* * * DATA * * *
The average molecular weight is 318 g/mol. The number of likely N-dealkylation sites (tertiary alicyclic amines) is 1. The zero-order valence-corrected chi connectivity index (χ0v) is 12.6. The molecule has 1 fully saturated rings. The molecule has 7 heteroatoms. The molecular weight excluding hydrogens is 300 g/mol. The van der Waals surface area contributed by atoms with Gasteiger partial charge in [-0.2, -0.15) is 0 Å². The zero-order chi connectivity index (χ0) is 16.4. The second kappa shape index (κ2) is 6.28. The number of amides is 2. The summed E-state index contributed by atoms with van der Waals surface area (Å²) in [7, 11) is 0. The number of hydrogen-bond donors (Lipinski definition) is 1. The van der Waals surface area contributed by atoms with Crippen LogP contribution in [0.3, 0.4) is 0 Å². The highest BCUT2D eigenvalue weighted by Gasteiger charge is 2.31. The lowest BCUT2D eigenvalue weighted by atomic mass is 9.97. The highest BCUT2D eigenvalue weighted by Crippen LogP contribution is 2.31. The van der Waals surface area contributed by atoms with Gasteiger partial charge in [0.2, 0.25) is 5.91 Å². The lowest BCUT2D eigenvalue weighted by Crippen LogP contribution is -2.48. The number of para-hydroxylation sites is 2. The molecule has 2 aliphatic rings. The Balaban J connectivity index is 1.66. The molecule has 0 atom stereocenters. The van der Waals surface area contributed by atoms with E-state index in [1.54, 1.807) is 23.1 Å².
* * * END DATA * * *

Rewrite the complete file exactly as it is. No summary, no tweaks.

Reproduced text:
The average molecular weight is 318 g/mol. The number of likely N-dealkylation sites (tertiary alicyclic amines) is 1. The zero-order valence-corrected chi connectivity index (χ0v) is 12.6. The molecule has 1 fully saturated rings. The molecule has 7 heteroatoms. The molecular weight excluding hydrogens is 300 g/mol. The van der Waals surface area contributed by atoms with Gasteiger partial charge in [-0.2, -0.15) is 0 Å². The zero-order chi connectivity index (χ0) is 16.4. The second kappa shape index (κ2) is 6.28. The number of amides is 2. The summed E-state index contributed by atoms with van der Waals surface area (Å²) in [7, 11) is 0. The number of hydrogen-bond donors (Lipinski definition) is 1. The van der Waals surface area contributed by atoms with Crippen LogP contribution in [0.3, 0.4) is 0 Å². The highest BCUT2D eigenvalue weighted by Gasteiger charge is 2.31. The lowest BCUT2D eigenvalue weighted by atomic mass is 9.97. The highest BCUT2D eigenvalue weighted by Crippen LogP contribution is 2.31. The van der Waals surface area contributed by atoms with Gasteiger partial charge in [0.2, 0.25) is 5.91 Å². The lowest BCUT2D eigenvalue weighted by Crippen LogP contribution is -2.48. The number of para-hydroxylation sites is 2. The molecule has 2 aliphatic rings. The Balaban J connectivity index is 1.66. The molecule has 0 atom stereocenters. The van der Waals surface area contributed by atoms with E-state index in [1.54, 1.807) is 23.1 Å².